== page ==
I know—or thought I knew—what wind, big wind, is like. Living in the mountains, I have
experienced the full force of a winter storm sweeping in across a broad ocean, no obstacle impairing its progress until it slams into a mountain. The winds, driven upward, gain in momentum wringing the rain from the clouds. It “falls” horizontally. Birds trying to fly in the face of the storm hang momentarily suspended in air, until the effort of trying to
simply hold steady becomes too great and they take shelter to ride out the storm. The wind obliterates all, driving rain and fog across the sky, reducing visibility to inches.
There was some wind, but not big wind, as I headed south, bound for L.A. Trees along the
road tossed about in the breeze. The sky and the air were transparent and bright. No hint
of a storm or even a cloud could be seen in any direction. I took 101, the road less traveled, rather than I-5 so I could stop and visit a friend
As I broke through to the coast at San Luis the ocean sparkled. At Santa Barbara the
islands in the channel loomed out of the sea, distant and hazy but clearly visible in the
Beyond Ventura I headed southeast, straight for the heart of the city. The palm trees, now
in abundance, tossed and swayed. Occasional palm fronds dropped and sailed through the air. Debris began to litter the sides of the freeway.
In the bright alleys downtown created by buildings that tower like palms in an orange
grove, life continued as usual. Men in suits, even ties, hurried along. Women of fashion
emerged from cars that had never been driven in mud or had crackers ground into their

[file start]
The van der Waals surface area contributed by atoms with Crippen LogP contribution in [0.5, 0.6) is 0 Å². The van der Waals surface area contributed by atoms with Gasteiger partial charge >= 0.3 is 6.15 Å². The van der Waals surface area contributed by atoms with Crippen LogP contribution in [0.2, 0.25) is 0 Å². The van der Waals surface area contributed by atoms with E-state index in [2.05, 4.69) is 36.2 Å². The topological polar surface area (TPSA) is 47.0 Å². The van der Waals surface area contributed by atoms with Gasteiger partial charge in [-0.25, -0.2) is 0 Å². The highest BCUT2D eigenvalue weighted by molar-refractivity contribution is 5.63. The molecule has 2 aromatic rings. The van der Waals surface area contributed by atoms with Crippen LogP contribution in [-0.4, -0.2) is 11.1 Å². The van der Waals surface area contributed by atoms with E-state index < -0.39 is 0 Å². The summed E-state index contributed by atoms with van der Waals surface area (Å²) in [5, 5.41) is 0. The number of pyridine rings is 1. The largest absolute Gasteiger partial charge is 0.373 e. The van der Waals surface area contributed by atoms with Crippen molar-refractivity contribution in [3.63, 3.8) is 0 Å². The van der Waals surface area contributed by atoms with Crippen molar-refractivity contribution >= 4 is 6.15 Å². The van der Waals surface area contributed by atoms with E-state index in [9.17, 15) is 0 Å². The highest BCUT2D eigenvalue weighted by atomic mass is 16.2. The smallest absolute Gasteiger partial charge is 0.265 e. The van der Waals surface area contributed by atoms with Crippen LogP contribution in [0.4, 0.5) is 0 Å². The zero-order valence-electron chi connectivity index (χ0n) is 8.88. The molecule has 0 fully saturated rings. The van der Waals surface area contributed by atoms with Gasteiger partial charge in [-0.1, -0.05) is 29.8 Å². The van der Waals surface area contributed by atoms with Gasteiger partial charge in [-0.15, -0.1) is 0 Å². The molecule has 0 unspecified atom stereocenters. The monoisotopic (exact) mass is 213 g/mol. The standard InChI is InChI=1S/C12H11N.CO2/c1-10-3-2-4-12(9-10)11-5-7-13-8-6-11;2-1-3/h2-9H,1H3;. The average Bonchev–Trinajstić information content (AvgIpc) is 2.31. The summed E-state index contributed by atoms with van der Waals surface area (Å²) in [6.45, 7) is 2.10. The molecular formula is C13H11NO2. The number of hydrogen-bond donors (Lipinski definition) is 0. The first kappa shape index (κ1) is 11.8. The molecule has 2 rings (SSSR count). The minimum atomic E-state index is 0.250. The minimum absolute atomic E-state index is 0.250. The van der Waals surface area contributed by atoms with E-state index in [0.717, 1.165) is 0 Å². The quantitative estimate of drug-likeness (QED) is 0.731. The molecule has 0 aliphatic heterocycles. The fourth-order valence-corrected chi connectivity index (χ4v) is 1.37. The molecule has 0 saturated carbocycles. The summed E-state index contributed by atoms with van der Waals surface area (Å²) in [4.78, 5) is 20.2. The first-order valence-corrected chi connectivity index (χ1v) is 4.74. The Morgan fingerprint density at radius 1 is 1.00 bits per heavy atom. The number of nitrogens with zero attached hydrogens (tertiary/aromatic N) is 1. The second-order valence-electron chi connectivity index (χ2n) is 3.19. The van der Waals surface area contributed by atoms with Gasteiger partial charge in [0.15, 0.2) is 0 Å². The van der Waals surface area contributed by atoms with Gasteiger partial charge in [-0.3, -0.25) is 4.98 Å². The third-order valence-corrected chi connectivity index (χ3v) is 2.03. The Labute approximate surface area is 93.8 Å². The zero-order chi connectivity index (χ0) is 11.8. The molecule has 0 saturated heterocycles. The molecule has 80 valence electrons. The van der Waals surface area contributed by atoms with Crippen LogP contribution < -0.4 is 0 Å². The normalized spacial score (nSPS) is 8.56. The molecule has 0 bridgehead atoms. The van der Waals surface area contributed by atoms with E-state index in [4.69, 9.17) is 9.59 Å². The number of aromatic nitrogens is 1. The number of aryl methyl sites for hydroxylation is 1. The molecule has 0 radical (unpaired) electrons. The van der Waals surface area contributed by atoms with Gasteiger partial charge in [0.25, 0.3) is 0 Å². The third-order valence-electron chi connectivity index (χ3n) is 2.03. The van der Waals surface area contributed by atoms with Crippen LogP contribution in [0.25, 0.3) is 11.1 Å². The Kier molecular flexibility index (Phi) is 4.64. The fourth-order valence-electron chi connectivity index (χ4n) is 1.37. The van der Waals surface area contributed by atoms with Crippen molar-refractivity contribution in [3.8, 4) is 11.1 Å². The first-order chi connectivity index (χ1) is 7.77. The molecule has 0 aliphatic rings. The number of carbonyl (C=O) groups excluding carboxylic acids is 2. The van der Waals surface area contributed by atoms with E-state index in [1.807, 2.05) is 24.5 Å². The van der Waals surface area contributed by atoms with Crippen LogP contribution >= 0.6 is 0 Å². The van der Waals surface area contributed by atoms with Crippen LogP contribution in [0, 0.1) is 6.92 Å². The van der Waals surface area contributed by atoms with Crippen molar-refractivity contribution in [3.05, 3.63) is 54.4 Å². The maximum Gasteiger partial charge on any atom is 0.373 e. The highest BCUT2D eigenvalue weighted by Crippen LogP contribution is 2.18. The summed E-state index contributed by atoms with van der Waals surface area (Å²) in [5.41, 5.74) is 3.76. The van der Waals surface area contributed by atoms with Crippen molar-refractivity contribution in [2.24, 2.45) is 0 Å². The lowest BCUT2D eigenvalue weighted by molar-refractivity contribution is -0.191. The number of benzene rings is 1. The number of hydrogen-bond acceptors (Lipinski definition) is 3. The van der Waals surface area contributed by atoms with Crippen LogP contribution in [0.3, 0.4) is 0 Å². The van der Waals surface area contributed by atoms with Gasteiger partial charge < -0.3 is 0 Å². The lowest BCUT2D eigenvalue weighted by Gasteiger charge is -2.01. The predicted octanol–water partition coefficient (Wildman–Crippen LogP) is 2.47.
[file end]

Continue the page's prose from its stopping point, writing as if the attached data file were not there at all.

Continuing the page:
carpets. Wind was not part of their lives.
But leaving these canyons of shadow, I turned down a street crowded with vendors and
commerce. And there at the end of the block where wares and humanity jostled each other for attention I could see them—mountains, gorgeous mountains. Snow covered, the ones in the backdrop–as bright and white as a mountain could be. So this was the work of the wind! It made mountains while no one was looking.
I left and headed straight for them. By now evening was falling. Always at home with
mountains, I grabbed a quick supper near their base. The restaurant had been thirty years
in the area and had tales of the town and its mountain. But all the while I was eating, the
wind carried on. It created below me a city with lights sparkling brightly as far as the
eye could see. To the west a blackness of ocean, to the east a silver moon, the full moon
of the equinox rising over the shape of the mountains, playing black palms on a navy sky.
And then I heard. These were the Santa Anas, the great winds of legend. And they were not done with me yet. At three in the morning I woke. A roar filled the night. I opened the
curtain. Trees twisted and writhed, branches flew through the air, something on the roof
broke lose, bounced across the surface and fell to the pavement below. The Santa Anas were signing their work, and I looked forward to reading their script in the morning.